Do Divorce Rates Increase When Women Are the Primary Earners?
By: M. Scott Gordon
Is it possible that divorce rates in Chicago increase when women are the primary earners in the marriage? While the question might strike you as irrational or even sexist, according to a recent article in the Harvard Business Review, “women’s high status careers affect marital stability.” The reason for this certainly is not innate, but rather is socialized. However, that does not change the fact that women who have more prestigious, or higher-paying careers, than their partners in heterosexual relationships tend to be more likely to get divorced. This conclusion comes from a study that was published recently in the journal Organization Science.
What else do you need to know about gendered motivations for divorce and the connection to a spouse’s job prestige or earnings?
The So-Called “Oscar Curse”
The article describes the phenomenon we mentioned above as the “Oscar Curse,” meaning that women who are awarded “Best Actress” at the Academy Awards, or who are nominated for the prestigious Oscar, “are more likely to file for divorce than are their counterparts of Best Actor winners.” To be sure, researchers have noted a pattern when it comes to women in high-paying jobs and the rate of divorce.
What is the reason for this? As the article suggests, the answer is one that many people in 2017 may be quick to dismiss. Given that “women now hold at least 50 percent of management and professional positions” in the country and that women outnumber men in “roles such as financial managers, accountants, and medical and health services managers,” many people assume that women have indeed become “equal.” Those employment statistics come from data reported by the U.S. Department of Labor. However, the mere fact that women in such positions may be more likely to get divorced suggests that unequal gender roles we have been socialized to accept as “normal” remain pervasive.
Socialized Expectations About Women in Heterosexual Marriages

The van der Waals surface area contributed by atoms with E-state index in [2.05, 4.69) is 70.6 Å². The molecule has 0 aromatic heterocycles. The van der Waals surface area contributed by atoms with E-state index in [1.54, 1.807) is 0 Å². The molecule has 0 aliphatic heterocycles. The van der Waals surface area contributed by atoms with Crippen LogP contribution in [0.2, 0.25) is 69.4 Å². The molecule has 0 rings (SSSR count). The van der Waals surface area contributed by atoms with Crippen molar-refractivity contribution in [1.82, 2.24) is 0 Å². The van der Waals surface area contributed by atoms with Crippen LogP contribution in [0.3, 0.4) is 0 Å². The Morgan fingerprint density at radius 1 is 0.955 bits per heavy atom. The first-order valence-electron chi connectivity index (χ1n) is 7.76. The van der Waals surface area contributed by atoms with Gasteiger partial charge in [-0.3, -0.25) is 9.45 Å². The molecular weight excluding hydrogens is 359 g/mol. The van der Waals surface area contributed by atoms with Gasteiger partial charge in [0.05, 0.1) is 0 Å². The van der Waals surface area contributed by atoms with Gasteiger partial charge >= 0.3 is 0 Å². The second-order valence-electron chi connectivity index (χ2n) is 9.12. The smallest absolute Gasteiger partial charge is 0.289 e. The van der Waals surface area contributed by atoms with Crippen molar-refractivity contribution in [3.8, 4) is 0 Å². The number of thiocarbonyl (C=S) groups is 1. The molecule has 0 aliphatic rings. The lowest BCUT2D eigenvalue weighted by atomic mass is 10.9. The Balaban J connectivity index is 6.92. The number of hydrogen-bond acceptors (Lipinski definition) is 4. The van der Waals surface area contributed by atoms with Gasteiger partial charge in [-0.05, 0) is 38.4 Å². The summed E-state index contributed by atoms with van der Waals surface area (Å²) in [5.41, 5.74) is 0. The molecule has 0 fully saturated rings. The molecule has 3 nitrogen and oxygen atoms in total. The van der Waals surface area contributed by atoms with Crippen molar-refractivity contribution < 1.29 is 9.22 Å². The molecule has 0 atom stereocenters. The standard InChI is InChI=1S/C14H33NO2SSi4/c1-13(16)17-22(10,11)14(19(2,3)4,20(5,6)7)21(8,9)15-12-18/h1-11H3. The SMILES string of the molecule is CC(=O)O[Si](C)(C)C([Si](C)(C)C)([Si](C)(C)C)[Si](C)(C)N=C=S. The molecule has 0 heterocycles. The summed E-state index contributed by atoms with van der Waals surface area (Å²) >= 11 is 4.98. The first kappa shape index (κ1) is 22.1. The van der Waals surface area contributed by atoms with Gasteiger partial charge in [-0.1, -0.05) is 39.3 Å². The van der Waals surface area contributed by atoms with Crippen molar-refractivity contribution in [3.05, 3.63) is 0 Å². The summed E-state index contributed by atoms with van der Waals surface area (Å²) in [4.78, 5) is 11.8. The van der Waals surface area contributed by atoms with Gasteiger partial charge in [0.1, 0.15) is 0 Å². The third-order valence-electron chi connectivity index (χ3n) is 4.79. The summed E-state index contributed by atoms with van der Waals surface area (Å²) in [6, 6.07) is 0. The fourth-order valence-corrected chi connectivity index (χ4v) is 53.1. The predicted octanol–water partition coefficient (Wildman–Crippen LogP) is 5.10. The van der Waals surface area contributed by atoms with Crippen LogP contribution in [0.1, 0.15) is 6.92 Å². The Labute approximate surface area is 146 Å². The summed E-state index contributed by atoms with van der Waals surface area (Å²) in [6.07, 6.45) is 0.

The article points out that, in addition to obtaining more prestigious positions in workplaces, women have also started to become the higher (or even primary) earners in some American households. In 1987, women were the primary earners in only 18 percent of marriages, but as of 2014, that number had risen to nearly 30 percent. Yet, as the study suggests, “societal norms suggest that in heterosexual marriages, husbands ‘should’ hold higher job status relative to their wives.” In situations where “this norm is violated, and wives hold the higher status job, negative consequences can follow.”
What are those negative consequences? The study suggests that women can become the focus of their husband’s aggression at home, and that this can lead to divorce. But is this really true? The short answer is simply maybe, and the researchers acknowledge that there is more work to be done. However, in studying responses from hundreds of women, the researchers ultimately determined that “wives’ initial higher job status and feelings of status spillover predicted marital instability.” While marital instability is not always a precursor for divorce, the results do suggest that women in jobs of higher status may be more likely to end up divorced.
Seek Advice from a Chicago Divorce Lawyer
If you have questions about filing for divorce in Chicago, or the Chicago tri-state area, a Chicago divorce attorney can discuss your case with you. Contact Gordon & Perlut, LLC to learn more about how we can assist you.